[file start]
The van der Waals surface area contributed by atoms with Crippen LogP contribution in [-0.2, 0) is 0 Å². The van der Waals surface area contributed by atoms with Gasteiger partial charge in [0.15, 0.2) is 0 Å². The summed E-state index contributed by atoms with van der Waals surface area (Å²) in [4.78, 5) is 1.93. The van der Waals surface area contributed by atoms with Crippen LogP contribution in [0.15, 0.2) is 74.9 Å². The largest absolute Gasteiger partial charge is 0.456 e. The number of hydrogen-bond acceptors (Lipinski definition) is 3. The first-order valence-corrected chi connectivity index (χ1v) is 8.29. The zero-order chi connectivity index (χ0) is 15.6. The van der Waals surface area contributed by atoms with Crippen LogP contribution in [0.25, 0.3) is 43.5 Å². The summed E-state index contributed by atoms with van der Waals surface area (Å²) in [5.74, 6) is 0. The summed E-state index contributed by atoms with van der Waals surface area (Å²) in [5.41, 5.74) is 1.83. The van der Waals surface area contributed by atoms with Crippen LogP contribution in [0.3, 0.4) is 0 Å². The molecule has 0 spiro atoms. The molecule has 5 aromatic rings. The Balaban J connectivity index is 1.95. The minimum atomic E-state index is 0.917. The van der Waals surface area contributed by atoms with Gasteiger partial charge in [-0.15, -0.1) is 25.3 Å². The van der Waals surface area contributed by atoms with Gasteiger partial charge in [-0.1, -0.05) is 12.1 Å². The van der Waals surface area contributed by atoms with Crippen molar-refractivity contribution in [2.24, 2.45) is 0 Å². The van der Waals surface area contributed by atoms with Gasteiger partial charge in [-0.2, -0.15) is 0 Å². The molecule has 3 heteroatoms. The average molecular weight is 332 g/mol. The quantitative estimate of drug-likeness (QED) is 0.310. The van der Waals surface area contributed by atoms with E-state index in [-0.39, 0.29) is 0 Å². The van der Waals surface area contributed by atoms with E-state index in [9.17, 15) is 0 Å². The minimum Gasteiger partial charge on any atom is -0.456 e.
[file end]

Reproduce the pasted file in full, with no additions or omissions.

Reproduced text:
The van der Waals surface area contributed by atoms with Crippen LogP contribution in [-0.2, 0) is 0 Å². The van der Waals surface area contributed by atoms with Gasteiger partial charge in [0.15, 0.2) is 0 Å². The summed E-state index contributed by atoms with van der Waals surface area (Å²) in [4.78, 5) is 1.93. The van der Waals surface area contributed by atoms with Crippen LogP contribution in [0.15, 0.2) is 74.9 Å². The largest absolute Gasteiger partial charge is 0.456 e. The number of hydrogen-bond acceptors (Lipinski definition) is 3. The first-order valence-corrected chi connectivity index (χ1v) is 8.29. The zero-order chi connectivity index (χ0) is 15.6. The van der Waals surface area contributed by atoms with Crippen LogP contribution in [0.25, 0.3) is 43.5 Å². The summed E-state index contributed by atoms with van der Waals surface area (Å²) in [5.74, 6) is 0. The summed E-state index contributed by atoms with van der Waals surface area (Å²) in [5.41, 5.74) is 1.83. The van der Waals surface area contributed by atoms with Crippen LogP contribution in [0.3, 0.4) is 0 Å². The molecule has 0 spiro atoms. The molecule has 5 aromatic rings. The Balaban J connectivity index is 1.95. The minimum atomic E-state index is 0.917. The van der Waals surface area contributed by atoms with Gasteiger partial charge in [-0.15, -0.1) is 25.3 Å². The van der Waals surface area contributed by atoms with Gasteiger partial charge in [-0.1, -0.05) is 12.1 Å². The van der Waals surface area contributed by atoms with Crippen molar-refractivity contribution in [2.24, 2.45) is 0 Å². The van der Waals surface area contributed by atoms with Gasteiger partial charge in [-0.2, -0.15) is 0 Å². The molecule has 3 heteroatoms. The average molecular weight is 332 g/mol. The quantitative estimate of drug-likeness (QED) is 0.310. The van der Waals surface area contributed by atoms with E-state index in [-0.39, 0.29) is 0 Å². The van der Waals surface area contributed by atoms with E-state index in [9.17, 15) is 0 Å². The minimum Gasteiger partial charge on any atom is -0.456 e.